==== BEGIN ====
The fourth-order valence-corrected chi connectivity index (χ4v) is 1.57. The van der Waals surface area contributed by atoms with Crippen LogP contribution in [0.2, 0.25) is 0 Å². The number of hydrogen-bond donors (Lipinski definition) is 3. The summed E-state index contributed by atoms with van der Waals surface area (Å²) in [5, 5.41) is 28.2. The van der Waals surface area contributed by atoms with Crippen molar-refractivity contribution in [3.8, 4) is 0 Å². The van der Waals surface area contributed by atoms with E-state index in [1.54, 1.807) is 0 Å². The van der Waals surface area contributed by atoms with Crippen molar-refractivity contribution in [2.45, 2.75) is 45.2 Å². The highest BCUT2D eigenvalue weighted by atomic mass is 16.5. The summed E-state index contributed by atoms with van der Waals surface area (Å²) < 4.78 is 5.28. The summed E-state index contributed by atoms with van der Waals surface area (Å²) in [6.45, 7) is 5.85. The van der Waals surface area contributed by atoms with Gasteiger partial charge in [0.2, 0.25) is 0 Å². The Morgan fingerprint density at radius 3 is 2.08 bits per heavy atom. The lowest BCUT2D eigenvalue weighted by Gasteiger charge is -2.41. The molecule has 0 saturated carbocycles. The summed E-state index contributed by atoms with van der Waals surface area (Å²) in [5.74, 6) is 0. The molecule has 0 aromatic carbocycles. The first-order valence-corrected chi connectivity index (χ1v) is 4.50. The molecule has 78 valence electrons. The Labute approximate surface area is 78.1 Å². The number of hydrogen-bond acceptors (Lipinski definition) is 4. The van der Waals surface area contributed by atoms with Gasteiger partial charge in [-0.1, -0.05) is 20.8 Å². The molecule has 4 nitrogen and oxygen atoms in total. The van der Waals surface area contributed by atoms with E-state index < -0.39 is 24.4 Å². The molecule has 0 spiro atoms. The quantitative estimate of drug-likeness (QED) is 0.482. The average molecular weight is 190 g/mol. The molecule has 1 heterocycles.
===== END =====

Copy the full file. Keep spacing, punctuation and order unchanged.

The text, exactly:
The fourth-order valence-corrected chi connectivity index (χ4v) is 1.57. The van der Waals surface area contributed by atoms with Crippen LogP contribution in [0.2, 0.25) is 0 Å². The number of hydrogen-bond donors (Lipinski definition) is 3. The summed E-state index contributed by atoms with van der Waals surface area (Å²) in [5, 5.41) is 28.2. The van der Waals surface area contributed by atoms with Crippen molar-refractivity contribution in [3.8, 4) is 0 Å². The van der Waals surface area contributed by atoms with E-state index in [1.54, 1.807) is 0 Å². The van der Waals surface area contributed by atoms with Crippen molar-refractivity contribution in [2.45, 2.75) is 45.2 Å². The highest BCUT2D eigenvalue weighted by atomic mass is 16.5. The summed E-state index contributed by atoms with van der Waals surface area (Å²) < 4.78 is 5.28. The summed E-state index contributed by atoms with van der Waals surface area (Å²) in [6.45, 7) is 5.85. The van der Waals surface area contributed by atoms with Gasteiger partial charge in [0.2, 0.25) is 0 Å². The Morgan fingerprint density at radius 3 is 2.08 bits per heavy atom. The lowest BCUT2D eigenvalue weighted by Gasteiger charge is -2.41. The molecule has 0 saturated carbocycles. The summed E-state index contributed by atoms with van der Waals surface area (Å²) in [5.74, 6) is 0. The molecule has 0 aromatic carbocycles. The first-order valence-corrected chi connectivity index (χ1v) is 4.50. The molecule has 78 valence electrons. The Labute approximate surface area is 78.1 Å². The number of hydrogen-bond acceptors (Lipinski definition) is 4. The van der Waals surface area contributed by atoms with Gasteiger partial charge in [-0.1, -0.05) is 20.8 Å². The molecule has 4 nitrogen and oxygen atoms in total. The van der Waals surface area contributed by atoms with E-state index < -0.39 is 24.4 Å². The molecule has 0 spiro atoms. The quantitative estimate of drug-likeness (QED) is 0.482. The average molecular weight is 190 g/mol. The molecule has 1 heterocycles.